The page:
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No. 48, November 2003

 
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The Political Compass
http://www.politicalcompass.org/
"The old one-dimensional categories of 'right' and 'left,' established for the seating arrangement of the French National Assembly of 1789, are overly simplistic for today's complex political landscape." This test measures where in a two-dimensional scale of "rightism" and "leftism" you lie, and compares your results with that of famous leaders'. Its thought-provoking questions encompass judgments in politics and ethics. (Thanks to Marney Bruce.)
The Yuk Factor (Taboo)
http://www.philosophersmag.com/games/taboo.htm
I was first introduced to the "yuck factor" by Tim Henly, who argued that many of our moral and aesthetic values are based on repugnance: when actions or things make us say "yuck," (or, I suppose, "yuk" in the UK) we equate them with "wrongness," "evil," or "immorality." This online quiz at The Philosopher's Magazine website, appropriately called "Taboo," provides several situations that attempt to measure to what extent we have good reasons for the moral judgments we make. The analysis of results raises questions about the influence of emotion on moral judgments. On the same vein check out Ophelia Benson's article, "The Yuk-Factor," at http://www.philosophersmag.com/games/yuk_factor.htm.
The Argument Clinic
http://www.univnorthco.edu/philosophy/clinic.html
Unsure of whether an argument is sound or not? Type in the argument, and [not immediately] receive a response about its validity from the folks the the University of Northern Colorado. The "previous submissions" link can be found below the Submit button, and is worth checking. At the bottom of the page, other resources about arguments and informal fallacies. (Thanks to Carolyn P. Henly for submitting this site, found by her school's library media specialist.)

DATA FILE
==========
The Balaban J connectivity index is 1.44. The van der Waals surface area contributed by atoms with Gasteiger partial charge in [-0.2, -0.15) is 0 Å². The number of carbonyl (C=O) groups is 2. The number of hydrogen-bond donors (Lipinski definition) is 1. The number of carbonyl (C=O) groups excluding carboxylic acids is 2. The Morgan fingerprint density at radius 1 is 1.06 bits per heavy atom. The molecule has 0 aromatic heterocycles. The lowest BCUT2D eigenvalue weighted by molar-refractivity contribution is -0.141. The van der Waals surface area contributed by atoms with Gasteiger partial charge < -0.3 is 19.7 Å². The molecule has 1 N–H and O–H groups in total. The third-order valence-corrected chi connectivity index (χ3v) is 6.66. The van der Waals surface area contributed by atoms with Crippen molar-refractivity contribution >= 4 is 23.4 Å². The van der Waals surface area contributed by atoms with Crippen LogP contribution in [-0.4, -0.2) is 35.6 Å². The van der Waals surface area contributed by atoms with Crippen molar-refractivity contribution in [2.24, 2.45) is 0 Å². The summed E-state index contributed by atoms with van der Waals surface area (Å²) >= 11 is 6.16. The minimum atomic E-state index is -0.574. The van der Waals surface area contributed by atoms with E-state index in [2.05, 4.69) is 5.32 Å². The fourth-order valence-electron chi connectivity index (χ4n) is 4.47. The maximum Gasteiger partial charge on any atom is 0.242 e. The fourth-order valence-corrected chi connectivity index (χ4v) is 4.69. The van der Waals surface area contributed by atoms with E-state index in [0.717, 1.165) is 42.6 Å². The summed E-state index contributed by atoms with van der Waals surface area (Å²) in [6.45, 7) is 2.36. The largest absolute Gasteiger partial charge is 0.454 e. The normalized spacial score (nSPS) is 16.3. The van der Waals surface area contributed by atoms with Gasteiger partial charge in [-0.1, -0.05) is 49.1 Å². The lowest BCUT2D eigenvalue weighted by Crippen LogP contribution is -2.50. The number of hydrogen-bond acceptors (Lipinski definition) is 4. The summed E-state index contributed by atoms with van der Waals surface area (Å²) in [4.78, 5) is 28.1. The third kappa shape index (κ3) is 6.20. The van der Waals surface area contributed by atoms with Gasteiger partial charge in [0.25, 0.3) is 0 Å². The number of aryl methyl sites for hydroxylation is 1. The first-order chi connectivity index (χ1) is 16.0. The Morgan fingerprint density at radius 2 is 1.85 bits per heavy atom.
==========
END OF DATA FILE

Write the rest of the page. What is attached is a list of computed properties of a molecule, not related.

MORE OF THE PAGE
What if Einstein was wrong?
http://www.discover.com/issues/apr-03/cover/
João Magueijo, a 35-year old physicist, is questioning Einstein's postulate that the speed of light is constant throughout the universe. This article, written by Tim Folger and published in Discover magazine (April 2003), provides a good example of science in the making. For a concrete glimpse into paradigm wars you can also conduct a search at amazon.com for Magueijo's book, Faster Than the Speed of Light: The Story of a Scientific Speculation, and read what people are saying.
"Reaching for the stars": an interview with George Walker
http://education.guardian.co.uk/schools/story/0,5500,1010832,00.html
On August 2, 2003 The Guardian published an interview with the IBO director general. Worth reading, especially the phrase that describes what many seasoned TOK teachers know: "Students might be sceptical about theories of knowledge, but years later they come back and say it's the one thing they remember in the IB. They are really grateful for it." (Thanks to Mike Clarke)
 

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